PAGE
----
There are some disagreements among experts on this, but it is probably a myth.
A Dutch study found that eating increased a type of immune response that fights the viruses responsible for colds. He also found that fasting stimulated an immune response that could help fight infections associated with fever.
Whether you're training for a fun race or trying to lose weight, feeling like you're getting a cold or flu can cause a dilemma.
But that 2002 study involved a small number of subjects, and other experts have questioned their findings.
"Whether or not you are feeding a cold or a hunger, the difference in the biology of a common cold is minimal," says Professor Thomas.
"In the end, most colds are fortunately short-lived and will disappear after a week, more or less."
There is also an argument that your body needs energy to fight both fevers and colds, which makes dying of hunger a bad choice in both cases.
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For some of us, there is no greater comfort than drinking a whiskey when we feel blamed, especially if it is a hot drink.
Enter: hot toddy (a night cap that includes lemon juice, honey, warm water and whiskey).
You are not at the door of death, but your throat is irritated and your nose is runny. Should you go to work? This is what the experts have to say.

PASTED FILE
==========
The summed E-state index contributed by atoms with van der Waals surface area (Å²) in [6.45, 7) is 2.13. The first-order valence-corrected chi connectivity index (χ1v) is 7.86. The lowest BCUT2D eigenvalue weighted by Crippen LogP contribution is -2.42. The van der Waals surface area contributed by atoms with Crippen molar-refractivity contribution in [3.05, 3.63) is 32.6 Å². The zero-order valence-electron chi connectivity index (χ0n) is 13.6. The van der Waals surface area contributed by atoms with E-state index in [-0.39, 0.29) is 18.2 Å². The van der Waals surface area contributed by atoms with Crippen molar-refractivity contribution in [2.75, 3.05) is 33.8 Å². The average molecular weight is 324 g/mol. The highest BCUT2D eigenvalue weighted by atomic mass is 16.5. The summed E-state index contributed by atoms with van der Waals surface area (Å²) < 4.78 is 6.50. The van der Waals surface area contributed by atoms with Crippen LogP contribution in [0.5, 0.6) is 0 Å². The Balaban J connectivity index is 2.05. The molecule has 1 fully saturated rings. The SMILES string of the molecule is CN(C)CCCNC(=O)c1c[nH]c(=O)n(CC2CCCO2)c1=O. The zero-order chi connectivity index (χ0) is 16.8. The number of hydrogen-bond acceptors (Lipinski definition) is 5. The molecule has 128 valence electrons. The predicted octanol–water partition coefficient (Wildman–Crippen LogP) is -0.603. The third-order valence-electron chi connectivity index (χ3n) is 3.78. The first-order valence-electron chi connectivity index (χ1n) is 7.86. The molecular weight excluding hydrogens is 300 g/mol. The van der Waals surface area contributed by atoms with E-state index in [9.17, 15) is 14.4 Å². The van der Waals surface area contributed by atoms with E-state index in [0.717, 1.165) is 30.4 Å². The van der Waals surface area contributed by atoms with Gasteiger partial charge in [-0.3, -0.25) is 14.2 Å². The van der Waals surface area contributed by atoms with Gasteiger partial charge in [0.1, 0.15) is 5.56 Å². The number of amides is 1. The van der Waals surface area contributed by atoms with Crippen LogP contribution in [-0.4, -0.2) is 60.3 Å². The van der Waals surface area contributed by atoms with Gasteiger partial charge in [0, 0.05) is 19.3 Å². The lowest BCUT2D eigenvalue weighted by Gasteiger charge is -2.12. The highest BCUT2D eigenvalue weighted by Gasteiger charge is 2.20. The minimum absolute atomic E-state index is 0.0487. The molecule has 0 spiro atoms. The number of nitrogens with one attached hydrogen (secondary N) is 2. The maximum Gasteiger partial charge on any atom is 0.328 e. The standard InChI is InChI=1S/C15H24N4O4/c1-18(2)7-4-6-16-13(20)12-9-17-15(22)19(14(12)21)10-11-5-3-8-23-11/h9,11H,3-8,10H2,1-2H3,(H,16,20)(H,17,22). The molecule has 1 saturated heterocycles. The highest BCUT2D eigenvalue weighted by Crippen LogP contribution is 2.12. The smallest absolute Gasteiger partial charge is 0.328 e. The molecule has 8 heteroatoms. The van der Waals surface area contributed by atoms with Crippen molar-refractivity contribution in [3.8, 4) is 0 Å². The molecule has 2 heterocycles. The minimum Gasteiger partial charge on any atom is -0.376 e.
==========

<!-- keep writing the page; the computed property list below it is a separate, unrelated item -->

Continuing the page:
Sadly, and something inevitable, experts say that alcohol is not a good option to develop immunity and fight viruses.
"Whiskey was historically called aqua vitae (the water of life) and its medicinal properties are widely recommended as a cure for all," says Professor Thomas.
"But, unfortunately, whiskey is almost unpleasant for many people." A story of small origins suggests that doctors invented "toddy" simply as a means to make whiskey enjoyable for women and children. "
There is nothing in a hot baby that directly helps a cold, says Professor Thomas, although alcohol has sedative and relaxing effects useful in low doses. The warmth of a hot toddy is also quite relaxing.
As Dr. Probst puts it: "It's similar to having a good bowl of hot soup."
. (tagsToTranslate) cold (t) flu (t) cough (t) winter (t) vitamins